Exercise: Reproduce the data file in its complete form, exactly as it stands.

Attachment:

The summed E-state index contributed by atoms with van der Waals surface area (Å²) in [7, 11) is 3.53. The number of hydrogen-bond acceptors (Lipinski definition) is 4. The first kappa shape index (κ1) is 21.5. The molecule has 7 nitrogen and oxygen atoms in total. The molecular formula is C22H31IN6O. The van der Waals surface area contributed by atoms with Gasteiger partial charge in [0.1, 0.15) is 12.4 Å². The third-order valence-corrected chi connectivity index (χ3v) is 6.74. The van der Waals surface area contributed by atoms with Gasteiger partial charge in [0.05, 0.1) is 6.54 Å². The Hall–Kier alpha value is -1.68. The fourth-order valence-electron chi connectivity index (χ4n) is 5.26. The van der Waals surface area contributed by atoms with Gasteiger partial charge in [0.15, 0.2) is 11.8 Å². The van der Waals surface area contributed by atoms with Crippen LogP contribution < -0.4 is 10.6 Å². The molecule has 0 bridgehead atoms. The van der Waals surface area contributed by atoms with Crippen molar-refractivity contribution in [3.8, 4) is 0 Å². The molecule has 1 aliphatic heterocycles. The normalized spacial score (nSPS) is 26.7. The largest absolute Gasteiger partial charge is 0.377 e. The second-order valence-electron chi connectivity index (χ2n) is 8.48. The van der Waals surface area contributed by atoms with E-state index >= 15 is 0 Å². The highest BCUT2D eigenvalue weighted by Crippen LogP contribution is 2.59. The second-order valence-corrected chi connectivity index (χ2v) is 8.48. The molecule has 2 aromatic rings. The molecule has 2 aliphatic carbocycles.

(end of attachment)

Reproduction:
The summed E-state index contributed by atoms with van der Waals surface area (Å²) in [7, 11) is 3.53. The number of hydrogen-bond acceptors (Lipinski definition) is 4. The first kappa shape index (κ1) is 21.5. The molecule has 7 nitrogen and oxygen atoms in total. The molecular formula is C22H31IN6O. The van der Waals surface area contributed by atoms with Gasteiger partial charge in [0.1, 0.15) is 12.4 Å². The third-order valence-corrected chi connectivity index (χ3v) is 6.74. The van der Waals surface area contributed by atoms with Gasteiger partial charge in [0.05, 0.1) is 6.54 Å². The Hall–Kier alpha value is -1.68. The fourth-order valence-electron chi connectivity index (χ4n) is 5.26. The van der Waals surface area contributed by atoms with Gasteiger partial charge in [0.15, 0.2) is 11.8 Å². The van der Waals surface area contributed by atoms with Crippen LogP contribution < -0.4 is 10.6 Å². The molecule has 0 bridgehead atoms. The van der Waals surface area contributed by atoms with Crippen molar-refractivity contribution in [3.8, 4) is 0 Å². The molecule has 1 aliphatic heterocycles. The normalized spacial score (nSPS) is 26.7. The largest absolute Gasteiger partial charge is 0.377 e. The second-order valence-electron chi connectivity index (χ2n) is 8.48. The van der Waals surface area contributed by atoms with E-state index >= 15 is 0 Å². The highest BCUT2D eigenvalue weighted by Crippen LogP contribution is 2.59. The second-order valence-corrected chi connectivity index (χ2v) is 8.48. The molecule has 2 aromatic rings. The molecule has 2 aliphatic carbocycles.